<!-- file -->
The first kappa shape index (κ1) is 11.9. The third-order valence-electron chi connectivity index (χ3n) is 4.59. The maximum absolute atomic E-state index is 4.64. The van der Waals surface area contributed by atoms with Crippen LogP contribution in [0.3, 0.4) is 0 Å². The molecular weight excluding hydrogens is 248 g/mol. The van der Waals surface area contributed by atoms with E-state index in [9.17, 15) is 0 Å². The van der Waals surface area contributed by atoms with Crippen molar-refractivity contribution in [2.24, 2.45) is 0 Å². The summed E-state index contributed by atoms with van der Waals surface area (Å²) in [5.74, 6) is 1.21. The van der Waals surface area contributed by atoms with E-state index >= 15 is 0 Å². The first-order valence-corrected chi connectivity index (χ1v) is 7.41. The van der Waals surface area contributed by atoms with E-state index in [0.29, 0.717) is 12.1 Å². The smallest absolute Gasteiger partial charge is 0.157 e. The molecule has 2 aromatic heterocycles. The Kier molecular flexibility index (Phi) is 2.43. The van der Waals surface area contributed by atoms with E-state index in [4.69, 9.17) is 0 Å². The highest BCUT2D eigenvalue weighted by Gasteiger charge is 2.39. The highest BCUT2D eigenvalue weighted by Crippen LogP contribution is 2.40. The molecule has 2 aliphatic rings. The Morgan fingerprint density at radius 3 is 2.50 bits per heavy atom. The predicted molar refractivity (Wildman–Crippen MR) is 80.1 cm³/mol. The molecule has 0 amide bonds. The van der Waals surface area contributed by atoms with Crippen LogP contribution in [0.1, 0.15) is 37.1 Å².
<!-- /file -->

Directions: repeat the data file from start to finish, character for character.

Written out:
The first kappa shape index (κ1) is 11.9. The third-order valence-electron chi connectivity index (χ3n) is 4.59. The maximum absolute atomic E-state index is 4.64. The van der Waals surface area contributed by atoms with Crippen LogP contribution in [0.3, 0.4) is 0 Å². The molecular weight excluding hydrogens is 248 g/mol. The van der Waals surface area contributed by atoms with E-state index in [9.17, 15) is 0 Å². The van der Waals surface area contributed by atoms with Crippen molar-refractivity contribution in [2.24, 2.45) is 0 Å². The summed E-state index contributed by atoms with van der Waals surface area (Å²) in [5.74, 6) is 1.21. The van der Waals surface area contributed by atoms with E-state index >= 15 is 0 Å². The first-order valence-corrected chi connectivity index (χ1v) is 7.41. The van der Waals surface area contributed by atoms with E-state index in [0.29, 0.717) is 12.1 Å². The smallest absolute Gasteiger partial charge is 0.157 e. The molecule has 2 aromatic heterocycles. The Kier molecular flexibility index (Phi) is 2.43. The van der Waals surface area contributed by atoms with E-state index in [4.69, 9.17) is 0 Å². The highest BCUT2D eigenvalue weighted by Gasteiger charge is 2.39. The highest BCUT2D eigenvalue weighted by Crippen LogP contribution is 2.40. The molecule has 2 aliphatic rings. The Morgan fingerprint density at radius 3 is 2.50 bits per heavy atom. The predicted molar refractivity (Wildman–Crippen MR) is 80.1 cm³/mol. The molecule has 0 amide bonds. The van der Waals surface area contributed by atoms with Crippen LogP contribution in [0.1, 0.15) is 37.1 Å².